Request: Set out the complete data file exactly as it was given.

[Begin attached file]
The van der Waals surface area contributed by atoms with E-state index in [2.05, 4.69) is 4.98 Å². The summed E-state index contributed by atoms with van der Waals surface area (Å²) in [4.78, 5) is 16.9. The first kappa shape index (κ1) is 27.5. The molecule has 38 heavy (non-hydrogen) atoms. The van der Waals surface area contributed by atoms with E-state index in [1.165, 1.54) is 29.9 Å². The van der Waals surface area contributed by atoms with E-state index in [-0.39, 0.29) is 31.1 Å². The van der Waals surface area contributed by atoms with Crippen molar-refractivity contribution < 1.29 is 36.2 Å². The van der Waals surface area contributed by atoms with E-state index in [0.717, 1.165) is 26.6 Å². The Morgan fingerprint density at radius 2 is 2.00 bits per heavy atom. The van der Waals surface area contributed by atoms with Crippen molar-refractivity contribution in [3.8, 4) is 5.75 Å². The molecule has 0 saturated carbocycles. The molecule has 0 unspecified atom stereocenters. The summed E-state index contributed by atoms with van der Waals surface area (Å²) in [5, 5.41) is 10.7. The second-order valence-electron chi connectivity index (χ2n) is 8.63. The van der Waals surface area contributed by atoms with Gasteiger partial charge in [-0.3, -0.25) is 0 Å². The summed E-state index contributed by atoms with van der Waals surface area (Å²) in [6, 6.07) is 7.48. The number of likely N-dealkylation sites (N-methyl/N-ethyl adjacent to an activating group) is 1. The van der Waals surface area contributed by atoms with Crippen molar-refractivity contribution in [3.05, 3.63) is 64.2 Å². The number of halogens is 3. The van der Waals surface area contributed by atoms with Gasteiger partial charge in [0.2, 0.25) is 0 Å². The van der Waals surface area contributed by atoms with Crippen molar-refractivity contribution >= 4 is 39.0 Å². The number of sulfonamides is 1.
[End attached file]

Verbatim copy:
The van der Waals surface area contributed by atoms with E-state index in [2.05, 4.69) is 4.98 Å². The summed E-state index contributed by atoms with van der Waals surface area (Å²) in [4.78, 5) is 16.9. The first kappa shape index (κ1) is 27.5. The molecule has 38 heavy (non-hydrogen) atoms. The van der Waals surface area contributed by atoms with E-state index in [1.165, 1.54) is 29.9 Å². The van der Waals surface area contributed by atoms with E-state index in [-0.39, 0.29) is 31.1 Å². The van der Waals surface area contributed by atoms with Crippen molar-refractivity contribution < 1.29 is 36.2 Å². The van der Waals surface area contributed by atoms with E-state index in [0.717, 1.165) is 26.6 Å². The Morgan fingerprint density at radius 2 is 2.00 bits per heavy atom. The van der Waals surface area contributed by atoms with Crippen molar-refractivity contribution in [3.8, 4) is 5.75 Å². The molecule has 0 saturated carbocycles. The molecule has 0 unspecified atom stereocenters. The summed E-state index contributed by atoms with van der Waals surface area (Å²) in [5, 5.41) is 10.7. The second-order valence-electron chi connectivity index (χ2n) is 8.63. The van der Waals surface area contributed by atoms with Gasteiger partial charge in [-0.3, -0.25) is 0 Å². The summed E-state index contributed by atoms with van der Waals surface area (Å²) in [6, 6.07) is 7.48. The number of likely N-dealkylation sites (N-methyl/N-ethyl adjacent to an activating group) is 1. The van der Waals surface area contributed by atoms with Crippen molar-refractivity contribution in [3.05, 3.63) is 64.2 Å². The number of halogens is 3. The van der Waals surface area contributed by atoms with Gasteiger partial charge in [0.2, 0.25) is 0 Å². The van der Waals surface area contributed by atoms with Crippen molar-refractivity contribution >= 4 is 39.0 Å². The number of sulfonamides is 1.